How to Talk to Your Kids About the Nashville Elementary School Shooting
Traumatic events can leave children feeling frightened, confused, and insecure. Here are six practical ways (plus a free downloadable e-book) to help.
Jamie Aten and Kent Annan
Yet another tragic and senseless school shooting has occurred; this time, at an elementary school in Nashville. Three children and three adults were killed and countless others were left grief-stricken and in shock. If you’re a parent, caregiver, or teacher, you likely started thinking about how the news may have impacted your children. You may feel lost for words and unsure how to talk with your kids or provide support. If they bring it up, you may feel tempted to avoid talking to your children about what happened. However, between the news, social media, and other kids, your kids are probably more aware of what’s happening than you realize. Being thoughtful about how to approach such conversations shows your children more love than avoiding the topic does.
Before you share with your kids, give yourself the time you need to notice and process your feelings, so that you can be fully present to your children’s needs and emotions. Take steps to make sure other adults are meeting your needs—don’t put that burden on your children. Children are like sponges and absorb their parents’ reactions, words, and energy. Delivering difficult news is never easy, and it’s natural to feel anxious. Part of the reason for your anxiety is that you have your feelings about what you (or your family) may be facing. You may also be worried about saying or doing the wrong thing. Remind yourself that it’s okay to struggle and make mistakes. but also remember that you are there for your children, not the other way around.
Sometimes children may feel responsible for events that are entirely beyond their control. For example, when it’s not clear that there’s a plan in place to face the crisis, children may, in some way, feel they must bear the weight of that responsibility. Relieve your kids of that potential burden by letting them know the crisis is not their fault. When you reassure children that adults are managing the situation, you permit them to be children.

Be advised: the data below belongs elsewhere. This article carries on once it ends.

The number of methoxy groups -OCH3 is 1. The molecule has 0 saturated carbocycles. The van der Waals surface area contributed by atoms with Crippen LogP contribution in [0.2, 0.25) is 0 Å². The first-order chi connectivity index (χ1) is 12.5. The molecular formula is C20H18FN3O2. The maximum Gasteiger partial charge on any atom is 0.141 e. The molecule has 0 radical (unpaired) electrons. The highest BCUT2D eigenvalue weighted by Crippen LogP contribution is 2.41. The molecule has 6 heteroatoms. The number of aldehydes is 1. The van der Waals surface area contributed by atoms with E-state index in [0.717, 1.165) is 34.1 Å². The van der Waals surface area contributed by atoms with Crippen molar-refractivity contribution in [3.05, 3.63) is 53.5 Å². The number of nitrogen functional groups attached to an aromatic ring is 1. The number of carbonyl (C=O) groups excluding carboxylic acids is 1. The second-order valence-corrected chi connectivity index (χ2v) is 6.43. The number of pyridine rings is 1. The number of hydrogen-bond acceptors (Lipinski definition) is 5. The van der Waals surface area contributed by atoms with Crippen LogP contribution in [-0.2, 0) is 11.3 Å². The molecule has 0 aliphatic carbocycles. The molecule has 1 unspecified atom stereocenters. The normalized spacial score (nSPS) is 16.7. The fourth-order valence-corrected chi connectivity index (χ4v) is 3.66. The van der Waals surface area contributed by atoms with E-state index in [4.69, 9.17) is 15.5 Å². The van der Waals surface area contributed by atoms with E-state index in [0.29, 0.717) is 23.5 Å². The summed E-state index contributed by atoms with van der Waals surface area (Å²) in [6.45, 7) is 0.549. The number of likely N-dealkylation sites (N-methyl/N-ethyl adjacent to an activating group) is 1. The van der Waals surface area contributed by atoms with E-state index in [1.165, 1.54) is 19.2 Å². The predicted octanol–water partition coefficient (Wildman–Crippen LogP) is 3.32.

Use Age-Appropriate Language
Recognize your child’s developmental ability to understand the situation. When your kids ask questions, answer them to the best of your ability, using appropriate words and concepts for their developmental stages. Likewise, be sure to create space for questions your children might have. If you fear inviting questions, that’s okay, since you likely have more questions than answers. Be honest if you don’t know what to say, by telling your kids you don’t know the answer. When possible, assure them that you’ll look into it and get back to them. (But if you make this promise, follow through.) Be authentic with your children, remembering to talk to your kids as children and not as adults.
Try to Maintain Routines
Crises disrupt daily life. Taking small steps to help students regain normalcy will equip them to cope more effectively. This does not mean ignoring what has occurred, but instead trying to maintain structure in our interactions. Familiar faces, schedules, and places can go a long way in helping children. There’s something soothing and healing in routine.
Helping our children hold onto faith will cultivate peace, meaning, and purpose during this difficult time. Let them know it’s common to struggle with questions of faith during crises. Remind them that God is with us even in times of trouble. Some ways to help them draw upon their faith include encouraging your children to read scripture, stay involved in church life, and discuss spiritual topics with others.
Pray Together—Then Act
First, by praying together, you’re modeling for your children what it looks like to put your faith in God and trust Him above all else. Praying together helps you and your children access a wellspring of hope. Offering our prayers reminds children of God’s love and the truth that we are not alone in our suffering.
Second, model what it means to love your neighbor by taking action. This might mean checking on a friend or neighbor who has lost a loved one to an act of mass violence, to see how they are doing. It might mean donating to a trusted organization that’s helping those impacted by the shooting in Nashville. Another way to get involved is to join in advocacy or the organized efforts of others who are trying to prevent such horrific acts from occurring in the first place.
Traumatic events like this week’s shooting can leave children feeling frightened, confused, and insecure. Whether a child has personally experienced trauma, seen the event on television, or heard it discussed by peers or adults, it’s important for parents to be informed and ready to help if reactions to stress begin to occur.
We pray this article, and the resource below, will equip you to have tough conversations and to care well for your kids (and yourself).
Free e-book for helping kids with trauma
Download our free e-book—currently available in seven languages—which can help you as a parent (or family members, teachers, clergy, and volunteers) recognize kids’ stress reactions and listen to and support children after acts of violence.
The Better Samaritan blog is produced by the Humanitarian Disaster Institute at Wheaton College, which offers a M.A. in Humanitarian & Disaster Leadership and a Trauma Certificate. To learn more and apply, visit our website.
Jamie Aten, Ph.D. and Kent Annan, M.Div. co-direct the Humanitarian Disaster Institute at Wheaton College and are also the co-founders of Spiritual First Aid.